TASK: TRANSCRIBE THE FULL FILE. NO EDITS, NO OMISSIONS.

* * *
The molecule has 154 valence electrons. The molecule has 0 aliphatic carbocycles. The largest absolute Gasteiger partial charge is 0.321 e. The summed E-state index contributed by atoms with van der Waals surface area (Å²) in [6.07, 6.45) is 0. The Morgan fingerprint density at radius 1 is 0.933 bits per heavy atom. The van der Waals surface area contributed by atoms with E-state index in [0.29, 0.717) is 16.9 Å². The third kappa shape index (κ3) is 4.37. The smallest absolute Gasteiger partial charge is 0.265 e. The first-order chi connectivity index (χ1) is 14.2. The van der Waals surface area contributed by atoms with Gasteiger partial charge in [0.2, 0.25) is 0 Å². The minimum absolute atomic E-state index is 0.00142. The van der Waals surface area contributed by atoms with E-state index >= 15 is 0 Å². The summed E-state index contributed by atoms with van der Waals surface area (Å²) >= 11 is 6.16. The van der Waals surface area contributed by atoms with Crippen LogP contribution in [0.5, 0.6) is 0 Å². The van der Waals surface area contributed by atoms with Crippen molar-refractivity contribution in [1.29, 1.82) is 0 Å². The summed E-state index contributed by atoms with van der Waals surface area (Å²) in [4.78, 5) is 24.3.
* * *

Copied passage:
The molecule has 154 valence electrons. The molecule has 0 aliphatic carbocycles. The largest absolute Gasteiger partial charge is 0.321 e. The summed E-state index contributed by atoms with van der Waals surface area (Å²) in [6.07, 6.45) is 0. The Morgan fingerprint density at radius 1 is 0.933 bits per heavy atom. The van der Waals surface area contributed by atoms with E-state index in [0.29, 0.717) is 16.9 Å². The third kappa shape index (κ3) is 4.37. The smallest absolute Gasteiger partial charge is 0.265 e. The first-order chi connectivity index (χ1) is 14.2. The van der Waals surface area contributed by atoms with Gasteiger partial charge in [0.2, 0.25) is 0 Å². The minimum absolute atomic E-state index is 0.00142. The van der Waals surface area contributed by atoms with E-state index >= 15 is 0 Å². The summed E-state index contributed by atoms with van der Waals surface area (Å²) >= 11 is 6.16. The van der Waals surface area contributed by atoms with Crippen LogP contribution in [0.5, 0.6) is 0 Å². The van der Waals surface area contributed by atoms with Crippen molar-refractivity contribution in [1.29, 1.82) is 0 Å². The summed E-state index contributed by atoms with van der Waals surface area (Å²) in [4.78, 5) is 24.3.